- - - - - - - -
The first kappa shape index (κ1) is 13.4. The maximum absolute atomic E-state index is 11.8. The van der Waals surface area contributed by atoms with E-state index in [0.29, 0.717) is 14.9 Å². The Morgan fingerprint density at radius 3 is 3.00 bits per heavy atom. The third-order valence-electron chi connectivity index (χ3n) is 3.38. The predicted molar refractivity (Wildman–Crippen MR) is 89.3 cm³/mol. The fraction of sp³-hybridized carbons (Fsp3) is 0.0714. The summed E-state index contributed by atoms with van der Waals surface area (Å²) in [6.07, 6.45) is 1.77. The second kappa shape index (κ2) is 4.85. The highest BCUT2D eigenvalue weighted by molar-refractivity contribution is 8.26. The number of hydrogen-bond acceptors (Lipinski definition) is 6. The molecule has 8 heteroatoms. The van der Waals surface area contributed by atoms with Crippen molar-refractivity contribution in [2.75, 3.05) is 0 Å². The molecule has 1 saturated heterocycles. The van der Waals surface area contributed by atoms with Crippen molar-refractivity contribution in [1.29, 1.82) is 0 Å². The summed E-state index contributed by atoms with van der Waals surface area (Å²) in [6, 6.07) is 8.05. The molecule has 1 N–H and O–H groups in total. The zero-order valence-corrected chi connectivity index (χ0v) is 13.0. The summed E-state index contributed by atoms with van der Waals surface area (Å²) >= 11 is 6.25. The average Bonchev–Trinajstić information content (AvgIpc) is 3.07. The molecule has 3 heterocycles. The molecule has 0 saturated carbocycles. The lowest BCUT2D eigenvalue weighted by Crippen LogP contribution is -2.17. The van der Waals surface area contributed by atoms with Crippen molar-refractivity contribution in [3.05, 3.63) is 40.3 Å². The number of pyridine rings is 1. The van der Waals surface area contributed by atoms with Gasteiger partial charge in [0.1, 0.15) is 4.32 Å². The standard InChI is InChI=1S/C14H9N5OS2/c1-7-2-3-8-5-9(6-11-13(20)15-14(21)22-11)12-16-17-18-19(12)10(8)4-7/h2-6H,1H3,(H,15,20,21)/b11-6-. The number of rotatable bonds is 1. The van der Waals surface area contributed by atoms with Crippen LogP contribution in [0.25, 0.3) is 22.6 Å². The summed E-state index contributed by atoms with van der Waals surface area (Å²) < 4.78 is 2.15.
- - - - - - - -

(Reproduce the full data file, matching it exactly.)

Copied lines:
The first kappa shape index (κ1) is 13.4. The maximum absolute atomic E-state index is 11.8. The van der Waals surface area contributed by atoms with E-state index in [0.29, 0.717) is 14.9 Å². The Morgan fingerprint density at radius 3 is 3.00 bits per heavy atom. The third-order valence-electron chi connectivity index (χ3n) is 3.38. The predicted molar refractivity (Wildman–Crippen MR) is 89.3 cm³/mol. The fraction of sp³-hybridized carbons (Fsp3) is 0.0714. The summed E-state index contributed by atoms with van der Waals surface area (Å²) in [6.07, 6.45) is 1.77. The second kappa shape index (κ2) is 4.85. The highest BCUT2D eigenvalue weighted by molar-refractivity contribution is 8.26. The number of hydrogen-bond acceptors (Lipinski definition) is 6. The molecule has 8 heteroatoms. The van der Waals surface area contributed by atoms with Crippen molar-refractivity contribution in [2.75, 3.05) is 0 Å². The molecule has 1 saturated heterocycles. The van der Waals surface area contributed by atoms with Crippen molar-refractivity contribution in [1.29, 1.82) is 0 Å². The summed E-state index contributed by atoms with van der Waals surface area (Å²) in [6, 6.07) is 8.05. The molecule has 1 N–H and O–H groups in total. The zero-order valence-corrected chi connectivity index (χ0v) is 13.0. The summed E-state index contributed by atoms with van der Waals surface area (Å²) >= 11 is 6.25. The average Bonchev–Trinajstić information content (AvgIpc) is 3.07. The molecule has 3 heterocycles. The molecule has 0 saturated carbocycles. The lowest BCUT2D eigenvalue weighted by Crippen LogP contribution is -2.17. The van der Waals surface area contributed by atoms with Crippen molar-refractivity contribution in [3.05, 3.63) is 40.3 Å². The number of pyridine rings is 1. The van der Waals surface area contributed by atoms with Gasteiger partial charge in [0.1, 0.15) is 4.32 Å². The standard InChI is InChI=1S/C14H9N5OS2/c1-7-2-3-8-5-9(6-11-13(20)15-14(21)22-11)12-16-17-18-19(12)10(8)4-7/h2-6H,1H3,(H,15,20,21)/b11-6-. The number of rotatable bonds is 1. The van der Waals surface area contributed by atoms with Crippen LogP contribution in [0.25, 0.3) is 22.6 Å². The summed E-state index contributed by atoms with van der Waals surface area (Å²) < 4.78 is 2.15.